Adgully turns 3 | Top 3 surprising agency (M&A)'s

The advertising world has always been buzzing with consolidation activity, where smaller firms get gobbled up by larger firms. However in the recent times, the pace of mergers and acquisitions (M&A)'s have been quite noticeable. The growth of social media and digital marketing has further accentuated this drive as established agencies with negligible presence rush to strengthen their footprints in the new media. On the occasion of Adgully’s third anniversary, the team sets out to place some of the most surprising acquisitions of the recent past. Some of the recent ones which come to notice are the Google’s recent acquisition of social marketer Wildfire, the Japanese advertising giant Dentsu buying out UK based Aegis group and the takeover of Taproot Communications by Dentsu back in India.
There seems to be a definite rationale behind the buyouts. In the case of Google’s takeover of Wildfire for $ 350 million, Google will be able to further round out their marketing solutions for thousands of companies across Canada and the world. Wildfire is best known as a popular and effective series of third-party social media marketing solutions for gaining brands larger social media presences. A majority of North American businesses in the small to mid-enterprise category are two to four years behind in terms of trying to sort out where to put very limited marketing resources. The digital marketing agency growth is strong across the board because digital marketing is growing so fast that even fairly large and sophisticated marketing departments need help in certain campaigns or areas of expertise. In a big picture sense therefore, the Wildfire acquisition by Google is another indicator of just how fast the world of digital marketing and online marketing is moving.
On the other hand after being the leader in advertising in Japan and the fifth largest in the world, Dentsu Inc acquired the UK based Aegis Group in a deal worth $ 5 billion last month. Dentsu which has been lagging behind its competitors on the global stage now wants bigger slice of the global market. The buy will enable it to triple its overseas revenue. The move was thus born out of necessity. As ad spending declines in Japan, Dentsu’s 61-year-old president, Tadashi Ishii, must look abroad to increase revenue. Before the Aegis deal, just 14 per cent of Dentsu's revenue came from outside the country. Dentsu abandoned a separate tie-up with an overseas partner earlier this year, in February selling a minority stake in French giant Publicis Groupe after a decade-long alliance failed to deliver expected returns. Dentsu feels that its objective is to provide better and unique services to clients globally. Acquisition of Aegis is the best option to achieve its goal.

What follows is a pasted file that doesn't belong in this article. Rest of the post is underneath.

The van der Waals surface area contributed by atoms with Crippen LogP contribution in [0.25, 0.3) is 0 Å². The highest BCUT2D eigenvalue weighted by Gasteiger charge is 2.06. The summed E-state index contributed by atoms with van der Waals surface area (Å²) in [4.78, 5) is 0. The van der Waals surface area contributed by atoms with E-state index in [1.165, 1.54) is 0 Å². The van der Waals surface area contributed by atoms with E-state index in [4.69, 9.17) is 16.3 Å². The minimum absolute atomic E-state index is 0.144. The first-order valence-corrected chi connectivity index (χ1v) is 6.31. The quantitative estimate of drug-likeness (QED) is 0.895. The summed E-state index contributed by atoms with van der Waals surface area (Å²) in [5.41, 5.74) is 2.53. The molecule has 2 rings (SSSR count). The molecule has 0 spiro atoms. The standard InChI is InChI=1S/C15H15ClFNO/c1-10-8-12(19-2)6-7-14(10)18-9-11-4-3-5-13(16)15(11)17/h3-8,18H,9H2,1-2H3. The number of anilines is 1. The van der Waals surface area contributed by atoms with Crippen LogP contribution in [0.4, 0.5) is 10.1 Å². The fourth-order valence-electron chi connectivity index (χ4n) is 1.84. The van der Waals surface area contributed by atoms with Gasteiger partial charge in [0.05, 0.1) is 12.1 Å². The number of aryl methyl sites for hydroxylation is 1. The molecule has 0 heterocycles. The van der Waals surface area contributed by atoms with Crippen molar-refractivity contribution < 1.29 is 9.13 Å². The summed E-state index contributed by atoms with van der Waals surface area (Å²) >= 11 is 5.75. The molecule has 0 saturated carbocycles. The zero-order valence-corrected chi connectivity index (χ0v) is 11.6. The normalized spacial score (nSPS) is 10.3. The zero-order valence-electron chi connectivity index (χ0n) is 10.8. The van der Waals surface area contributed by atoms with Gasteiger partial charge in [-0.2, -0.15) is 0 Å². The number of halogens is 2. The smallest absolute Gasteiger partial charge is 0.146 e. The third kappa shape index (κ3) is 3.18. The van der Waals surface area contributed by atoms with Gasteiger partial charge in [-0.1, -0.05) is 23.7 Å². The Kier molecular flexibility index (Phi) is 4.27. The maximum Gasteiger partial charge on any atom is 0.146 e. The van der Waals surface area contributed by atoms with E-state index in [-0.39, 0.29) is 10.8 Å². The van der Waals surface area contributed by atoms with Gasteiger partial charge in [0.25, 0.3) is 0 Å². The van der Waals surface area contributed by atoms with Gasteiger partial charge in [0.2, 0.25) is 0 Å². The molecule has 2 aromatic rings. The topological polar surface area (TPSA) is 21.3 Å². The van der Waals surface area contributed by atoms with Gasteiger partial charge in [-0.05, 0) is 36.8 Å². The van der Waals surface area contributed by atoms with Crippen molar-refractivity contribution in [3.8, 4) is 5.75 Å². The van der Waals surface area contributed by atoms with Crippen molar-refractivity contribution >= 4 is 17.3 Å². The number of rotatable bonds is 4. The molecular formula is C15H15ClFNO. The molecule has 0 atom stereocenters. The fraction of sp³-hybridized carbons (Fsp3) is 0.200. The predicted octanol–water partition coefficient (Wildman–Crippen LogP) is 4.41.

Further since Dentsu generates majority of its revenues in Japan, not many people know of its presence outside the country, especially in the U.S., Europe and parts of Asia. Looking at the next five years, there are two important issues that Dentsu wanted to address. One is turning digital marketing into a core business and the second is expanding in emerging markets, focusing on Asia.
When the idea is to focus on Asia, how can India be ignored? So what does Dentsu do next? It goes and acquires a 51 per cent stake in Taproot Communications. The three year seven month old Taproot has been in the limelight off-late for several of its popular campaign’s like  'Har Ek Friend Zaroori Hota Hai' and 'Joh Tera Hai Who Mera Hai' for Airtel and 'Change the Game' for Pepsi.  Having witnessed  a meteoric rise, Taproot also won critical acclaim; the most recent being a Gold Lion at Cannes along with Ramesh Deo Productions for the 'I Am Mumbai' film for Mumbai Mirror, a newspaper from the Times Group, which also publishes The Economic Times. What further tilted the balance in Taproots’ favour was the very entrepreneurial and evolving; style of working and out of the box thinking.

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